Willow Glen Trestle Conservancy v. City of San Jose, 2020 Cal.App. LEXIS 423 (May 18, 2020)

In a follow up case to the Friends of Willow Glen Trestle v. City of San Jose (2016) 2 Cal.App.5th 457 (“Friends”), petitioners challenged the City’s action seeking a new Streambed Alteration Agreement (“SAA”) from the Department of Fish & Wildlife (“DFW”) after the original one had expired. In Friends, the City successfully defended its mitigated negative declaration (“MND”) adopted in support of the City’s trails plan which proposed to demolish the nearly 100 year-old wooden railroad trestle (see AK Blog https://blog.aklandlaw.com/2016/08/articles/ceqa/agencys-historical-resource-determinations-subject-to-deferential-substantial-evidence-review-standard/ ). The primary issue was whether the City had properly determined that the trestle, which was not listed on the California Register of Historical Resources (the “State Register”), was not a historical resource that would require additional environmental review.

A year after the appellate court decision was issued, the California State Historical Resources Commission approved the listing of the trestle on the State Register. That same year, the City’s original SAA approved for the project had expired, and the City now had to submit a new request to DFW. The City submitted the required Notification of Lake or Streambed Alteration for the project in early 2018, and the final SAA was issued in August 2018. Petitioners filed suit seeking an injunction to prevent the demolition of the trestle, arguing the City’s action was a new discretionary approval requiring additional environmental review under CEQA, which by necessity would require the City to now consider the trestle’s existence on the State Register. The trial court denied the petition and the petitioners appealed.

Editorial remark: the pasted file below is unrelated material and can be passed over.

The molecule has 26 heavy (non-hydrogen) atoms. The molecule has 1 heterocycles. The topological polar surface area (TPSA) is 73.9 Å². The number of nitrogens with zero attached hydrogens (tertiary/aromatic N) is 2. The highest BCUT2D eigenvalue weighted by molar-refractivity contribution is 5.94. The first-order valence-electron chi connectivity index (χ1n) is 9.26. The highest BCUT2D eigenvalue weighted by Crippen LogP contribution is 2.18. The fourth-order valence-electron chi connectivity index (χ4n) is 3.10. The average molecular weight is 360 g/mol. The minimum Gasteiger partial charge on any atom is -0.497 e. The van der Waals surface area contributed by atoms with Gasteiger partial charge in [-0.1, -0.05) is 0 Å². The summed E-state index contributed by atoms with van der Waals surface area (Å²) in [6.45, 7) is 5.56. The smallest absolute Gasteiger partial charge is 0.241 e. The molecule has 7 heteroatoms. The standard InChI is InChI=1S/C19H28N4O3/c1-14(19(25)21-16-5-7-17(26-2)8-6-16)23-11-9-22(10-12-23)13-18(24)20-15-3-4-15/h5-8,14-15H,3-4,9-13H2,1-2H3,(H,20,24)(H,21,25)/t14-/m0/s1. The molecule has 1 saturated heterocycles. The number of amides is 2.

The appellate court affirmed. Petitioners argued that merely seeking and accepting the SAA was itself a discretionary action, because the City always “‘retain[s] discretion to reconsider or alter’ the project.” Thus, under this theory, the decision to seek another SAA was a subsequent discretionary decision to re-approve the project. Relying on the subsequent review principles set forth by the California Supreme Court in Friends of College of San Mateo Gardens v. San Mateo County Community College Dist. (2016) 1 Cal.5th 937 (see AK Blog https://blog.aklandlaw.com/2017/06/articles/ceqa/ceqa-better-second-time-around/), and CEQA Guidelines section 15162, the court held that the City’s action to seek a new SAA did not trigger new subsequent environmental review. It reasoned that petitioners’ argument was counter to the public policy of favoring finality and efficiency that is embodied in the CEQA Guidelines. (Id. §15162(c) [“Information appearing after an approval does not require reopening of that approval.”].) And because the original approval contemplated the need for the City to acquire an SAA in order to complete the project, the court concluded that the City’s action to seek a new SAA was nothing more than “simply implementing the project that it had already approved in 2014.” (emphasis in original.)

Daniel Cucchi is Senior Associate at Abbott & Kindermann, Inc.  For questions relating to this article or any other California land use, real estate, environmental and/or planning issues contact Abbott & Kindermann, Inc. at (916) 456-9595.

The information presented in this article should not be construed to be formal legal advice by Abbott & Kindermann, Inc., or the formation of a lawyer/client relationship. Because of the changing nature of this area of the law and the importance of individual facts, readers are encouraged to seek independent counsel for advice regarding their individual legal issues.